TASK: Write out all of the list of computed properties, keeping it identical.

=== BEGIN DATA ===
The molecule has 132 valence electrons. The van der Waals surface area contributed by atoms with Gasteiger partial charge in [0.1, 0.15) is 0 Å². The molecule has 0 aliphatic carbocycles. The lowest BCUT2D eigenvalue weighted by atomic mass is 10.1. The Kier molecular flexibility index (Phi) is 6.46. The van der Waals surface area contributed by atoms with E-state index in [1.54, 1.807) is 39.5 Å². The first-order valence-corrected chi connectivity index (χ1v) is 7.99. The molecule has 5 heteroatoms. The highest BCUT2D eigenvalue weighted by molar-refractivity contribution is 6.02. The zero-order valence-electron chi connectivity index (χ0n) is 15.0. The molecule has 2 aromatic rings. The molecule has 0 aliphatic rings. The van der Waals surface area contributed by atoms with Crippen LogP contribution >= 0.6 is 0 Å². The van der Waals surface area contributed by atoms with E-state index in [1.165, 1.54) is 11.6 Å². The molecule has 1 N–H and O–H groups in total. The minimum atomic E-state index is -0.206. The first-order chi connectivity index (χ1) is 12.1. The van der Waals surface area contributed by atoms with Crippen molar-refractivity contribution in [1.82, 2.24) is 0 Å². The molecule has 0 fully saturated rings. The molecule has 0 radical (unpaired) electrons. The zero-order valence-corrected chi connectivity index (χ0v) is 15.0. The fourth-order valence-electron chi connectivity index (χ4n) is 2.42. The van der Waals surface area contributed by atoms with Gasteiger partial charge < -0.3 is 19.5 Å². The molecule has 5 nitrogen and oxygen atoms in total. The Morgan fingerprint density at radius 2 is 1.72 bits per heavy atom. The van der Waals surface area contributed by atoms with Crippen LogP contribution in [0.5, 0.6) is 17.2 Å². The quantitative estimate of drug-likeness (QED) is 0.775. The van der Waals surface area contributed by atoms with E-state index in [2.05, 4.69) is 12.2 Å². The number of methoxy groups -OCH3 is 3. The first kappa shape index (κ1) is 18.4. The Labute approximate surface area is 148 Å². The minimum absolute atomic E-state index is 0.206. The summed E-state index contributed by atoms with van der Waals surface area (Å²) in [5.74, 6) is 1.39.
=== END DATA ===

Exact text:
The molecule has 132 valence electrons. The van der Waals surface area contributed by atoms with Gasteiger partial charge in [0.1, 0.15) is 0 Å². The molecule has 0 aliphatic carbocycles. The lowest BCUT2D eigenvalue weighted by atomic mass is 10.1. The Kier molecular flexibility index (Phi) is 6.46. The van der Waals surface area contributed by atoms with E-state index in [1.54, 1.807) is 39.5 Å². The first-order valence-corrected chi connectivity index (χ1v) is 7.99. The molecule has 5 heteroatoms. The highest BCUT2D eigenvalue weighted by molar-refractivity contribution is 6.02. The zero-order valence-electron chi connectivity index (χ0n) is 15.0. The molecule has 2 aromatic rings. The molecule has 0 aliphatic rings. The van der Waals surface area contributed by atoms with Crippen LogP contribution >= 0.6 is 0 Å². The van der Waals surface area contributed by atoms with E-state index in [1.165, 1.54) is 11.6 Å². The molecule has 1 N–H and O–H groups in total. The minimum atomic E-state index is -0.206. The first-order chi connectivity index (χ1) is 12.1. The van der Waals surface area contributed by atoms with Crippen molar-refractivity contribution in [1.82, 2.24) is 0 Å². The molecule has 0 fully saturated rings. The molecule has 0 radical (unpaired) electrons. The zero-order valence-corrected chi connectivity index (χ0v) is 15.0. The fourth-order valence-electron chi connectivity index (χ4n) is 2.42. The van der Waals surface area contributed by atoms with Gasteiger partial charge < -0.3 is 19.5 Å². The molecule has 5 nitrogen and oxygen atoms in total. The Morgan fingerprint density at radius 2 is 1.72 bits per heavy atom. The van der Waals surface area contributed by atoms with Crippen LogP contribution in [0.5, 0.6) is 17.2 Å². The quantitative estimate of drug-likeness (QED) is 0.775. The van der Waals surface area contributed by atoms with E-state index in [2.05, 4.69) is 12.2 Å². The number of methoxy groups -OCH3 is 3. The first kappa shape index (κ1) is 18.4. The Labute approximate surface area is 148 Å². The minimum absolute atomic E-state index is 0.206. The summed E-state index contributed by atoms with van der Waals surface area (Å²) in [5.74, 6) is 1.39.